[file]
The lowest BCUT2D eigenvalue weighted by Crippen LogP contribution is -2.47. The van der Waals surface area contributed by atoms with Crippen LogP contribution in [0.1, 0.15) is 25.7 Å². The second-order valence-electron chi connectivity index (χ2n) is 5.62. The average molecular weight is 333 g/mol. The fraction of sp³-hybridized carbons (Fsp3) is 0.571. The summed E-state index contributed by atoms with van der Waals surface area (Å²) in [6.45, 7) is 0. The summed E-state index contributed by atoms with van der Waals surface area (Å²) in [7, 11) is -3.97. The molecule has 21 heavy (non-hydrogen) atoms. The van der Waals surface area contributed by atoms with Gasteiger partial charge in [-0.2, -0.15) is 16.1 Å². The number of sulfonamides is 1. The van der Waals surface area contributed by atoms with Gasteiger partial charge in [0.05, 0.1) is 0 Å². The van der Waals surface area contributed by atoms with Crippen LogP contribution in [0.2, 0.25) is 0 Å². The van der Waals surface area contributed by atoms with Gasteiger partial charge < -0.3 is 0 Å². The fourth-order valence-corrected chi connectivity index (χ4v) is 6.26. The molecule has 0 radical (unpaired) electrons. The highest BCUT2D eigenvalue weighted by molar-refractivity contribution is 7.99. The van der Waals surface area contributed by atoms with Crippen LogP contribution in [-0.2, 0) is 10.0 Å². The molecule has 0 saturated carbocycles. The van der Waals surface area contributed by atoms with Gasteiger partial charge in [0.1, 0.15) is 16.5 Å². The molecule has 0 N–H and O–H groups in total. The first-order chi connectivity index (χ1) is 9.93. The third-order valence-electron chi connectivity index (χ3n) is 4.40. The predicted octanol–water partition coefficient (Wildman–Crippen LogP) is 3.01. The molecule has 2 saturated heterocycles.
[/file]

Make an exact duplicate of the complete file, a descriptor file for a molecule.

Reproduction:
The lowest BCUT2D eigenvalue weighted by Crippen LogP contribution is -2.47. The van der Waals surface area contributed by atoms with Crippen LogP contribution in [0.1, 0.15) is 25.7 Å². The second-order valence-electron chi connectivity index (χ2n) is 5.62. The average molecular weight is 333 g/mol. The fraction of sp³-hybridized carbons (Fsp3) is 0.571. The summed E-state index contributed by atoms with van der Waals surface area (Å²) in [6.45, 7) is 0. The summed E-state index contributed by atoms with van der Waals surface area (Å²) in [7, 11) is -3.97. The molecule has 21 heavy (non-hydrogen) atoms. The van der Waals surface area contributed by atoms with Gasteiger partial charge in [-0.2, -0.15) is 16.1 Å². The number of sulfonamides is 1. The van der Waals surface area contributed by atoms with Gasteiger partial charge in [0.05, 0.1) is 0 Å². The van der Waals surface area contributed by atoms with Crippen LogP contribution in [0.2, 0.25) is 0 Å². The van der Waals surface area contributed by atoms with Gasteiger partial charge < -0.3 is 0 Å². The fourth-order valence-corrected chi connectivity index (χ4v) is 6.26. The molecule has 0 radical (unpaired) electrons. The highest BCUT2D eigenvalue weighted by molar-refractivity contribution is 7.99. The van der Waals surface area contributed by atoms with Crippen LogP contribution in [-0.2, 0) is 10.0 Å². The molecule has 0 saturated carbocycles. The van der Waals surface area contributed by atoms with Gasteiger partial charge in [0.1, 0.15) is 16.5 Å². The molecule has 0 N–H and O–H groups in total. The first-order chi connectivity index (χ1) is 9.93. The third-order valence-electron chi connectivity index (χ3n) is 4.40. The predicted octanol–water partition coefficient (Wildman–Crippen LogP) is 3.01. The molecule has 2 saturated heterocycles.